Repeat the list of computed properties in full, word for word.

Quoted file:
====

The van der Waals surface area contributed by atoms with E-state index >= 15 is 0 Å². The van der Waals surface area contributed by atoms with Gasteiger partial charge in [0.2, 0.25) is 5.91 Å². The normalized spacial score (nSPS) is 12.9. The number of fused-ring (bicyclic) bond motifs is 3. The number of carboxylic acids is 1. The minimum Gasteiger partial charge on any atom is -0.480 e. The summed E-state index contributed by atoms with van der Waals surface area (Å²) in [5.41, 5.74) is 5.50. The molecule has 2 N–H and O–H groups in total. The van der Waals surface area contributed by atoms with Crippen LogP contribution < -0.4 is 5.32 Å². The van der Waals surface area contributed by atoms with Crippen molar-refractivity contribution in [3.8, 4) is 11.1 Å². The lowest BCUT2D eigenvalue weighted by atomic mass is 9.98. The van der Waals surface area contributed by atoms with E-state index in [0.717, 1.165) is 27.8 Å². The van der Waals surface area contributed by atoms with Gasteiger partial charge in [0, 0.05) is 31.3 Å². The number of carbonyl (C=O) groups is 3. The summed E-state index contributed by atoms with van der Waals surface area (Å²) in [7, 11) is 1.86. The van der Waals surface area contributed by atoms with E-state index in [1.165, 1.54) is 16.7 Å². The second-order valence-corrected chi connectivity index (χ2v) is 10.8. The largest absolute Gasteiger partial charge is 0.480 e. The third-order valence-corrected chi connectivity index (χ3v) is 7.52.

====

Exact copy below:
The van der Waals surface area contributed by atoms with E-state index >= 15 is 0 Å². The van der Waals surface area contributed by atoms with Gasteiger partial charge in [0.2, 0.25) is 5.91 Å². The normalized spacial score (nSPS) is 12.9. The number of fused-ring (bicyclic) bond motifs is 3. The number of carboxylic acids is 1. The minimum Gasteiger partial charge on any atom is -0.480 e. The summed E-state index contributed by atoms with van der Waals surface area (Å²) in [5.41, 5.74) is 5.50. The molecule has 2 N–H and O–H groups in total. The van der Waals surface area contributed by atoms with Crippen LogP contribution < -0.4 is 5.32 Å². The van der Waals surface area contributed by atoms with Crippen molar-refractivity contribution in [3.8, 4) is 11.1 Å². The lowest BCUT2D eigenvalue weighted by atomic mass is 9.98. The van der Waals surface area contributed by atoms with E-state index in [0.717, 1.165) is 27.8 Å². The van der Waals surface area contributed by atoms with Gasteiger partial charge in [0, 0.05) is 31.3 Å². The number of carbonyl (C=O) groups is 3. The summed E-state index contributed by atoms with van der Waals surface area (Å²) in [7, 11) is 1.86. The van der Waals surface area contributed by atoms with E-state index in [1.165, 1.54) is 16.7 Å². The second-order valence-corrected chi connectivity index (χ2v) is 10.8. The largest absolute Gasteiger partial charge is 0.480 e. The third-order valence-corrected chi connectivity index (χ3v) is 7.52.